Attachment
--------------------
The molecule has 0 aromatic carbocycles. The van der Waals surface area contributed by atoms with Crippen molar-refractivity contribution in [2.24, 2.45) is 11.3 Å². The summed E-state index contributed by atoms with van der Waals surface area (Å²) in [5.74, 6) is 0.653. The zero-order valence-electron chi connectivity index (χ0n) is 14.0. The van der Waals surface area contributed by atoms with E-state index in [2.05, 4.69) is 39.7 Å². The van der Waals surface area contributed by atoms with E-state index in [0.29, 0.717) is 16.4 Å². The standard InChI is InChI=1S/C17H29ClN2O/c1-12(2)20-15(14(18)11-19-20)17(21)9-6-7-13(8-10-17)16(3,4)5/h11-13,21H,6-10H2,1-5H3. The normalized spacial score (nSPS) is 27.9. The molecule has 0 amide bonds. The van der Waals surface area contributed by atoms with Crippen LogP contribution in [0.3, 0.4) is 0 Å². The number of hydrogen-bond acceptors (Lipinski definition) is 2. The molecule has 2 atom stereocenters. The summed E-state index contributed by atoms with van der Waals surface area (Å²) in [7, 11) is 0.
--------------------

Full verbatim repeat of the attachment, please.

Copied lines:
The molecule has 0 aromatic carbocycles. The van der Waals surface area contributed by atoms with Crippen molar-refractivity contribution in [2.24, 2.45) is 11.3 Å². The summed E-state index contributed by atoms with van der Waals surface area (Å²) in [5.74, 6) is 0.653. The zero-order valence-electron chi connectivity index (χ0n) is 14.0. The van der Waals surface area contributed by atoms with E-state index in [2.05, 4.69) is 39.7 Å². The van der Waals surface area contributed by atoms with E-state index in [0.29, 0.717) is 16.4 Å². The standard InChI is InChI=1S/C17H29ClN2O/c1-12(2)20-15(14(18)11-19-20)17(21)9-6-7-13(8-10-17)16(3,4)5/h11-13,21H,6-10H2,1-5H3. The normalized spacial score (nSPS) is 27.9. The molecule has 0 amide bonds. The van der Waals surface area contributed by atoms with Crippen LogP contribution in [0.3, 0.4) is 0 Å². The number of hydrogen-bond acceptors (Lipinski definition) is 2. The molecule has 2 atom stereocenters. The summed E-state index contributed by atoms with van der Waals surface area (Å²) in [7, 11) is 0.